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Calla In Motion

Creativity & Failure

Lindsey Calla


I took this photo last night and lost myself in the process.  I lost myself in the time it took to create it.  I lost myself in the overwhelming clarity of the stars up here in Colorado.  It took me a week of practice every night in order to figure out how to set the focus.  I studied and practiced and increased my awareness.  I was most proud of the process to get there and wasn't motivated by money or prestige.  I just wanted to create.  

I'm currently reading a fantastic book called An Audience of One: Reclaiming Creativity for Its Own Sake.  It's been empowering me to get back to what drives my passion and purpose.  I've always felt extremely grateful to be able to make a living being creative.  That said, when you make a living being creative you're subjected to people being objective about your work.  I've had a lot of wild rides in my career and I've lost count of how many times I've been told I wasn't enough, wasn't popular enough, or needed to change to fit a trend.  I finally put my foot down and stuck to what empowers me to create.  In doing that, I've lost my team, I've walked away from really important partnerships and I've spent more time questioning than creating.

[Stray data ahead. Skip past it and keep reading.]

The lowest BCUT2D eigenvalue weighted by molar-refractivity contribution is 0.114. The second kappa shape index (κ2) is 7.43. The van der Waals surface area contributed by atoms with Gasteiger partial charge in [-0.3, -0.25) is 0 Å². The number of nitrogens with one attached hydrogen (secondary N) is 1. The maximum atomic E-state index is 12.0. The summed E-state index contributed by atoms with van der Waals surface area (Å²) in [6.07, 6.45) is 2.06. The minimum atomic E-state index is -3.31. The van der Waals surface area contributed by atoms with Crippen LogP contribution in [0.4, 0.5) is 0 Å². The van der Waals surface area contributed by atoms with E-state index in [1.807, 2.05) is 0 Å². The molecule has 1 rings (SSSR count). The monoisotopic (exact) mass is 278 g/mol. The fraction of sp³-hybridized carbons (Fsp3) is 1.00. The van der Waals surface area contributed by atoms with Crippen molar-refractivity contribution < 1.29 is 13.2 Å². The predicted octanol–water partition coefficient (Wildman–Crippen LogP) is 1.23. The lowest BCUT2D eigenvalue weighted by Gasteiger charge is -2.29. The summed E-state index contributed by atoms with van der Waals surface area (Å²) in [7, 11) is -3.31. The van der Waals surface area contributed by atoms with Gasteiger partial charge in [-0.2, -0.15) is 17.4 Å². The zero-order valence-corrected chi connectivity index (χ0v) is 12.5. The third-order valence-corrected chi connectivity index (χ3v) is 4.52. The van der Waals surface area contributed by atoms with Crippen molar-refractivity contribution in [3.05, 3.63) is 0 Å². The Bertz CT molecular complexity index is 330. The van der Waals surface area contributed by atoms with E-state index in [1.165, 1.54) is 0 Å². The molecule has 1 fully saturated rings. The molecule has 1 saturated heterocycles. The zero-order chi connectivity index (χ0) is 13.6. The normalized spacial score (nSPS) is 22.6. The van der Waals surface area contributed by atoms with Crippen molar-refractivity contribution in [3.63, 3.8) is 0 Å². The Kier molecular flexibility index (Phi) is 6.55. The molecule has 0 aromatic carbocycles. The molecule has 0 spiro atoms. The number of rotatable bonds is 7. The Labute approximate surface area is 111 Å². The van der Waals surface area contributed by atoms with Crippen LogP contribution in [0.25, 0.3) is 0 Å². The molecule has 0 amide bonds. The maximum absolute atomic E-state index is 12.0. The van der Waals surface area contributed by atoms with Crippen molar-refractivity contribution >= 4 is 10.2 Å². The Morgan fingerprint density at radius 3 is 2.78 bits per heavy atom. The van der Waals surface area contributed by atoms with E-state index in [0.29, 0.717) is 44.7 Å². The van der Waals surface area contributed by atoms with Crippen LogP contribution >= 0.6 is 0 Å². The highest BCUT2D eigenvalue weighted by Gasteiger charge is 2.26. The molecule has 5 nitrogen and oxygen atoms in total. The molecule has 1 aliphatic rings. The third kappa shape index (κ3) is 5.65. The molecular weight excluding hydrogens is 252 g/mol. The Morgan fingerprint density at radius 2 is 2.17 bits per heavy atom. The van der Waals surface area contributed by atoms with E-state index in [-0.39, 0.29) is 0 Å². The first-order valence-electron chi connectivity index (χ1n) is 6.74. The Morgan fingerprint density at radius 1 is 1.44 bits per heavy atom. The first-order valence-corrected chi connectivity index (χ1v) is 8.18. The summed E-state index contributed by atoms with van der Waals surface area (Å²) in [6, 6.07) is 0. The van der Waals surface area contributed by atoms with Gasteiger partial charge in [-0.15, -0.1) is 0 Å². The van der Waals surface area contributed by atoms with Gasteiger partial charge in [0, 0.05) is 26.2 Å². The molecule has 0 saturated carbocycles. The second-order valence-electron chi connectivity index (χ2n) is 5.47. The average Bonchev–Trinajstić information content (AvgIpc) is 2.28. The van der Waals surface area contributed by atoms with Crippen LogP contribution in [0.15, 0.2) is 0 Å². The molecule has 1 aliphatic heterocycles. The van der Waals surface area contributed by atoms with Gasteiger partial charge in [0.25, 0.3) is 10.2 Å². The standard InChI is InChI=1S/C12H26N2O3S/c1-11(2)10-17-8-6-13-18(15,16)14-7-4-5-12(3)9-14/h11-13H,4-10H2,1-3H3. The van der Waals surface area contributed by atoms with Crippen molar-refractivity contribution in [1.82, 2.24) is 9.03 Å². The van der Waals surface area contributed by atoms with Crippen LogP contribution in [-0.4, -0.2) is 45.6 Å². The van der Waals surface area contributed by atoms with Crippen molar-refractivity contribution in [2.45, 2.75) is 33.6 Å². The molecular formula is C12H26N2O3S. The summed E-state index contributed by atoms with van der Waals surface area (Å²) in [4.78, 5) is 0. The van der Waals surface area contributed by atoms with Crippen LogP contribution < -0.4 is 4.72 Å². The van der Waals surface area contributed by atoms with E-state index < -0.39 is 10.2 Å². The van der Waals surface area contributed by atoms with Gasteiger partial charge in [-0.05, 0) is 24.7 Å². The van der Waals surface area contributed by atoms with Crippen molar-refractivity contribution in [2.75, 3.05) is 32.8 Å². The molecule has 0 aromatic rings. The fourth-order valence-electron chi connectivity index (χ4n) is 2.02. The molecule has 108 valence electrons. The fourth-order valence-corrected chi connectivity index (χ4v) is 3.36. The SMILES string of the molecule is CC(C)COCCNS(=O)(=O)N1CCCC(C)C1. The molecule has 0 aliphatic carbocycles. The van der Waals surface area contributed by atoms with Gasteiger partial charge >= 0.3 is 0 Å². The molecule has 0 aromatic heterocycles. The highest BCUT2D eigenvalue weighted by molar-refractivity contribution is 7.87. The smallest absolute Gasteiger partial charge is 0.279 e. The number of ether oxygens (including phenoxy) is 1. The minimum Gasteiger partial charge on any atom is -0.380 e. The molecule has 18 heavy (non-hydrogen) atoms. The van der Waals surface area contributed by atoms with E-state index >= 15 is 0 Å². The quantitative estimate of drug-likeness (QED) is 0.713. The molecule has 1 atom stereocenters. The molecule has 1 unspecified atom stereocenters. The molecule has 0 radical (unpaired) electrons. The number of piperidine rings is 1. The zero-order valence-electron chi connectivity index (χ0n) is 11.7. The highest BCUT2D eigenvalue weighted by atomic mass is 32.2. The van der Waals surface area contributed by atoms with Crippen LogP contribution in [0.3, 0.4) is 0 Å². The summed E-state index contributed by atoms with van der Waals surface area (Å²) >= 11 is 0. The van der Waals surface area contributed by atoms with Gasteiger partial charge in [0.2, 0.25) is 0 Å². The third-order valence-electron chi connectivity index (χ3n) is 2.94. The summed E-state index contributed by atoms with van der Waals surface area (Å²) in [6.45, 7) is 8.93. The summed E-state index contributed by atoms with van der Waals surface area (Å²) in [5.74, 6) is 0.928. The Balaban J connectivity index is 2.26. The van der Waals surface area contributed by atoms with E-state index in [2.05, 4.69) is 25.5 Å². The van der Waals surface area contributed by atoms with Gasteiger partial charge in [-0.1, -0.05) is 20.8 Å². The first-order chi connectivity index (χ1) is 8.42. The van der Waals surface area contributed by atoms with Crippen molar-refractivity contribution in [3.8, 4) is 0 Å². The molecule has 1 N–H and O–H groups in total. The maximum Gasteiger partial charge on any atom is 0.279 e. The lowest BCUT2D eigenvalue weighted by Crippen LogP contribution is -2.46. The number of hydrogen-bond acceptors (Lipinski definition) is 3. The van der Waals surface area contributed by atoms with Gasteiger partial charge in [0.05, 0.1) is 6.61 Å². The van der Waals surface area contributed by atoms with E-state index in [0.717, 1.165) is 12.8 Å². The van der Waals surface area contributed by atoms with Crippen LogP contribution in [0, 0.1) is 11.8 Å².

So what made last night so special was the brief spark I felt because I followed the urge to create, improve and learn.  It's not "on brand" or fulfilling a certain look for an algorithm.  It's just following a voice inside myself, not someone else's idea of what it should be.  

If you're struggling to find your purpose or looking to get back your own spark in whatever part of life, it's worth doing something for yourself that has no expectations.  I'll leave you with something the author wrote that struck me:

Never play to the gallery.  Never work for other people in what you do.  Always remember that the reason you initially started working was there was something inside yourself that, if you could manifest it, you felt you would understand more about yourself.  I think it's terribly dangerous for an artist to fulfill other people's expectations

Follow what makes you feel alive.  Don't play catch up with the world, the world will eventually catch up with you.